The play was an adaptation of one of the most notorious double
suicide stories (shinjû-mono), this one involving the carpenter Rokusaburô and the courtesan Osono, inspired by an actual event
in 1749. (The Osaka citizenry was shocked by yet another death on the same day, when a prostitute was executed for murdering Osono's brother.)
The popular theatrical retelling also involves the theft of a precious scroll painting of a carp (koi). When Rokusaburô tracks
down the thieves and wrestles the scroll away from them, the carp comes to life and escapes. Shigeharu's print shows him trying to capture the carp, a scene
called koi no tsukamimono ("catching hold of the carp"). The play was performed in the summer, and real water was used on the stage (called mizuiri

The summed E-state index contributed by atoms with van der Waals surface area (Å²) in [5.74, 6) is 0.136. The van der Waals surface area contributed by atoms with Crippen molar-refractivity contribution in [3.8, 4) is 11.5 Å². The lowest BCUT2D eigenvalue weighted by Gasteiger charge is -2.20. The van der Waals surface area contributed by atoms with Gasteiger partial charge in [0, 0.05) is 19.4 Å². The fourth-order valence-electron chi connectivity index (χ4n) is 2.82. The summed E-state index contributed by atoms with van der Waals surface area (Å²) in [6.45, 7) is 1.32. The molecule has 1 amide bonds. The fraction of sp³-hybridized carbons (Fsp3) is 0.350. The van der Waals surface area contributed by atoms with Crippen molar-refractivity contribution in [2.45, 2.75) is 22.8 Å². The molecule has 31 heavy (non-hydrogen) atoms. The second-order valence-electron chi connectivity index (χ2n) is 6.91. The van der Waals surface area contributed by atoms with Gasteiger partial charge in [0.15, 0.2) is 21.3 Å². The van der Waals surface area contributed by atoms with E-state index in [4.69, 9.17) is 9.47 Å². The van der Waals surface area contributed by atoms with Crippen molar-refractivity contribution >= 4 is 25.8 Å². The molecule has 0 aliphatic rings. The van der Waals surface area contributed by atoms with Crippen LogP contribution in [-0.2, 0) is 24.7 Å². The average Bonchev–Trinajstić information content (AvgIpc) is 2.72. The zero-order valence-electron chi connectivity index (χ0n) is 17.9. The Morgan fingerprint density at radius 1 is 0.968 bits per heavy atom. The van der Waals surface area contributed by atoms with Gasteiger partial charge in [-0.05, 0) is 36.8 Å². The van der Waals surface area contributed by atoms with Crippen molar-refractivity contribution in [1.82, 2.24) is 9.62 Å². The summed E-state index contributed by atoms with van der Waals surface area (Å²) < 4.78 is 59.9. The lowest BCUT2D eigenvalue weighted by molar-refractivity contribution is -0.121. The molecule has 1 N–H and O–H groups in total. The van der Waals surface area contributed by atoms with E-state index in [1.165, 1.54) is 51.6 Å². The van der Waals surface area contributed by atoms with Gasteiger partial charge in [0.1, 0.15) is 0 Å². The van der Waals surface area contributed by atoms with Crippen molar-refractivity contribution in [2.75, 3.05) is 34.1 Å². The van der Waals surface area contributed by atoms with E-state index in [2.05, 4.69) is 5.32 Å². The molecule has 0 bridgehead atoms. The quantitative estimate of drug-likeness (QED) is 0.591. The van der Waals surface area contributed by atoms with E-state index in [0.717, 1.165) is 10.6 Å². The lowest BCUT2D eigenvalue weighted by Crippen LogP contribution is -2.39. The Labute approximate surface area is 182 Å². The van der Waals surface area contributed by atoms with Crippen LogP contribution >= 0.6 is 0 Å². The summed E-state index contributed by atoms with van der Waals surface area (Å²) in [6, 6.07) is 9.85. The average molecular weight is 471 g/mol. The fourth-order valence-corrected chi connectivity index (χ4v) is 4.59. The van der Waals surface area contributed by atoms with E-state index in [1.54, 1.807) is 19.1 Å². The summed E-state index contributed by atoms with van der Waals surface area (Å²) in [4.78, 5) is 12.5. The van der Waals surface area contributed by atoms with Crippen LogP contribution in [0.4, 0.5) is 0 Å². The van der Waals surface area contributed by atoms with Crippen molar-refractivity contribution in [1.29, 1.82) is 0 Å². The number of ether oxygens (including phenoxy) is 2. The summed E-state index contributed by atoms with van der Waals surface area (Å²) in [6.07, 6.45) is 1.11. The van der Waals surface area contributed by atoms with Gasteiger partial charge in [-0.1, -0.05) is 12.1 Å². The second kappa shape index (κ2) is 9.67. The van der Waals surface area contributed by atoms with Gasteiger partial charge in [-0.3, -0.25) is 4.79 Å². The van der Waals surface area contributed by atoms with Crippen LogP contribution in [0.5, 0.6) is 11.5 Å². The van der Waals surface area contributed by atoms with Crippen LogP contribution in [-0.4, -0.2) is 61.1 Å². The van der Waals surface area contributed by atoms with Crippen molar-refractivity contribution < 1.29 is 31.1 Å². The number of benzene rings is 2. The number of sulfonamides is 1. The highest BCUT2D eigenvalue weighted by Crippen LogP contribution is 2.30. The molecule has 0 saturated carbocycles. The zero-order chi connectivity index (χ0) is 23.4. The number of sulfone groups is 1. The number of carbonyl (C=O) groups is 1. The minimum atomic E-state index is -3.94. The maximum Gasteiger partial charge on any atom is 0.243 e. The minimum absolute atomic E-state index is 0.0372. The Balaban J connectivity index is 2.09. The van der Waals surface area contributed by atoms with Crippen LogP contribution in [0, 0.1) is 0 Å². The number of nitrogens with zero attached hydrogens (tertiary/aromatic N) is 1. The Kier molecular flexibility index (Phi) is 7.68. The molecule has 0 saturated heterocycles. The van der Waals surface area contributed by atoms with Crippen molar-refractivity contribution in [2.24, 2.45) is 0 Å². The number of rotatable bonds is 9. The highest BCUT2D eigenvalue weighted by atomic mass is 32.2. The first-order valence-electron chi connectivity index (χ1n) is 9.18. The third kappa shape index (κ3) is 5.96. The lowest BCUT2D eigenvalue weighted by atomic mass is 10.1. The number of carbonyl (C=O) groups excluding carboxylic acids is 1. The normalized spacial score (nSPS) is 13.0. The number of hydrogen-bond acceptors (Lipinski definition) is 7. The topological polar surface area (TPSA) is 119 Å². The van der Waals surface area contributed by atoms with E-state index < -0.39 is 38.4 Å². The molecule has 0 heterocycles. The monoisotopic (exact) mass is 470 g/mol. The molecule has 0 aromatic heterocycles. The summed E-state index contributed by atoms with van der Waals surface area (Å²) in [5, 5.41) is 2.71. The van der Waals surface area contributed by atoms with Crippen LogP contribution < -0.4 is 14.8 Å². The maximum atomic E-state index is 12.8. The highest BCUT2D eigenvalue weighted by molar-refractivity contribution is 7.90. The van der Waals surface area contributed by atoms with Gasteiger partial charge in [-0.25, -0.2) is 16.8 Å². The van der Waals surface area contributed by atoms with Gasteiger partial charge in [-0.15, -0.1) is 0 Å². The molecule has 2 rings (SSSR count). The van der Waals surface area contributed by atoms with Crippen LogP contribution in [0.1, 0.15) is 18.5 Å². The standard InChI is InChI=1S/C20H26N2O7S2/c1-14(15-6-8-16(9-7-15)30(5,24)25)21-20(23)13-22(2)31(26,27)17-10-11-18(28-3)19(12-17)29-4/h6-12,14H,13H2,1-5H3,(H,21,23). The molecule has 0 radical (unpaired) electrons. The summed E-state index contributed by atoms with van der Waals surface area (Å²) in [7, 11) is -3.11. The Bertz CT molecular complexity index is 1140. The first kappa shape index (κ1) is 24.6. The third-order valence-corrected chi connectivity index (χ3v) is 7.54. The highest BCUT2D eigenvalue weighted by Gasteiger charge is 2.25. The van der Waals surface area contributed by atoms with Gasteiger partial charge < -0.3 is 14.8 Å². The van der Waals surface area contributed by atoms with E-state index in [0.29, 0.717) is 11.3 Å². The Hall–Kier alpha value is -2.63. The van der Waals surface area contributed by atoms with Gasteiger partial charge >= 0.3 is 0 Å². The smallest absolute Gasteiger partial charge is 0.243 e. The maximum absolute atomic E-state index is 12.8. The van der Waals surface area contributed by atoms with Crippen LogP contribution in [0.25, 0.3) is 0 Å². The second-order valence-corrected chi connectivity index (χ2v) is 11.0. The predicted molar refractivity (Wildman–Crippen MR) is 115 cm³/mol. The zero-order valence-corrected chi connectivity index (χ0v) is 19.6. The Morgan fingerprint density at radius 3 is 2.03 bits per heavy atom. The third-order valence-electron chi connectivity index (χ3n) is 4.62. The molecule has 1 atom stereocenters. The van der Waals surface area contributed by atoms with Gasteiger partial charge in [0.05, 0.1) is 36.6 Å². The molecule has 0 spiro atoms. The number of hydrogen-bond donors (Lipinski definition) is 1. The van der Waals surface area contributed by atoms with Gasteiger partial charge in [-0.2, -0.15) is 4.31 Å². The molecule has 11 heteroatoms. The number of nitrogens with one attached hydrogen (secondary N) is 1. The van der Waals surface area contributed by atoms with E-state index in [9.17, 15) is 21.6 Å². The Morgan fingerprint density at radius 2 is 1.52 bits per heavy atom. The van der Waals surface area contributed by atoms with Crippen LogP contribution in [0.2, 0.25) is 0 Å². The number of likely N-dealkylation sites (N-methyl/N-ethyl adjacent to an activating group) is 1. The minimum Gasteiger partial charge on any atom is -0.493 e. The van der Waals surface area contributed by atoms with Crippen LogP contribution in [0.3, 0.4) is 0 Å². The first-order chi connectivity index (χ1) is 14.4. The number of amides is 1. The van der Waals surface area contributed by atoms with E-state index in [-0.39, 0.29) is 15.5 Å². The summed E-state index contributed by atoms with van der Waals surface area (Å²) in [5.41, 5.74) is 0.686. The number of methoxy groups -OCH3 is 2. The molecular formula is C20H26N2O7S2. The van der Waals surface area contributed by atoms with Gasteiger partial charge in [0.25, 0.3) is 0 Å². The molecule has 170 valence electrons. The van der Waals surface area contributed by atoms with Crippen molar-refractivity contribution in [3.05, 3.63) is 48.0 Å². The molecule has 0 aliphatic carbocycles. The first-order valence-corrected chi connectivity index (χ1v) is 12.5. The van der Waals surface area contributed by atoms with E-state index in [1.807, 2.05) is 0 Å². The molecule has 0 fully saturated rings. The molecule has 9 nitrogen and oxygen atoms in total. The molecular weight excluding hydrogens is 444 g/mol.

or "in the water").
This dynamic design portrays Rokusaburô struggling with a giant carp along a rocky shoreline as the waves — drawn in a manner reminiscent of the
Edo master Katsushika Hokusai — crash about them. The actor Onoe Tamizô II (1799-1886), whose career of nearly 70 years bridged the Edo and Meiji
periods, was especially popular in the middle theaters (chû-shibai) such as the Wakadayû, where the present play was performed. Still in
his early thirties, Tamizô displays a lithe and athletic prowess that he would soon lose to obesity (later prints do not disguise his pudgy face and form).
The publisher Tenki apparently found this dramatic design worthy enough to include a cartouche with the names of the block cutter and printer (see
seal detail at right: hori Sada on the right; suri Nao on the left). Such a gesture was usually reserved for the better-executed kamigata-e.
References: IBKYS-II, no. 163; KNP-6, p. 255.